over trunks and branches clear to the tops of the trees. Other species hang from the trees and lianes in festoons a yard or two in length.
The seed plants also of this rain forest show the same diversity of habit. There are dozens of climbers and twiners, such as Bidens, Marcgravia, Sciadophyllum and Rhynchosia, which cling to the trunks of the larger trees and so make their way up to the light. The Marcgravia is especially interesting from its possession of honey cups, which tempt the humming-birds that accomplish the pollination of its simple, inconspicuous flowers. Scores of bromeliads and orchids, as well as the ferns mentioned above, have become air plants, entirely without any connection with the ground. These epiphytes collect water and the solid food needed either from material falling into their cup-like leaf clusters, or absorb them as they drip down over the bark of the supporting tree. Indeed, trees of some size may find the necessary soil and water in the turfs of smaller air plants and the débris accumulated by them, even forty or fifty feet from the ground on the limbs of a big Podocarpus. The very leaves of trees, shrubs and of the more persistent herbaceous plants may become covered with epiphytic lichens and liverworts. In all these cases the air plants are not parasites, but simply use the trunk, branch or leaf as a standing place in which adequate light is available. In the lowlands we saw certain of these air plants actually flourishing on telephone wires.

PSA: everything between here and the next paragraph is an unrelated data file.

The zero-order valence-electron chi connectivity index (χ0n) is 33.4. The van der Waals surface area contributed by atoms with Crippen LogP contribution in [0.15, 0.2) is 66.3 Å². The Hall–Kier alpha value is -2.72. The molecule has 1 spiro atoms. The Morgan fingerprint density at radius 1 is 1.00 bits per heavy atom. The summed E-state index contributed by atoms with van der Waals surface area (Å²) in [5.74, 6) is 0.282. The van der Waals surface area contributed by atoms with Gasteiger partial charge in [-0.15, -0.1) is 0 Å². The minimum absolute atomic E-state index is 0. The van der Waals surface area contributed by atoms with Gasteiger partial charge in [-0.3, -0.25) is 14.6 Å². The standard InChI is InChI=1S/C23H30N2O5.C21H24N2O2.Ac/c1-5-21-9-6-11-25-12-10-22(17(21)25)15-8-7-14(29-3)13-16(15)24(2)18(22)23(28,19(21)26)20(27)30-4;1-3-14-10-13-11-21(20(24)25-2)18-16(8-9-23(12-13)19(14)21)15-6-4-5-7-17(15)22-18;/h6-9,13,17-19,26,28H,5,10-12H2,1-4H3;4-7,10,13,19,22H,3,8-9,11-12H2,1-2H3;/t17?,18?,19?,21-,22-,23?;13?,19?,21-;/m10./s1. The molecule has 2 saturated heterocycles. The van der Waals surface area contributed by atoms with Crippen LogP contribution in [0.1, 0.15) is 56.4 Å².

If we go northward from Morce's Gap and down 2,000 feet into the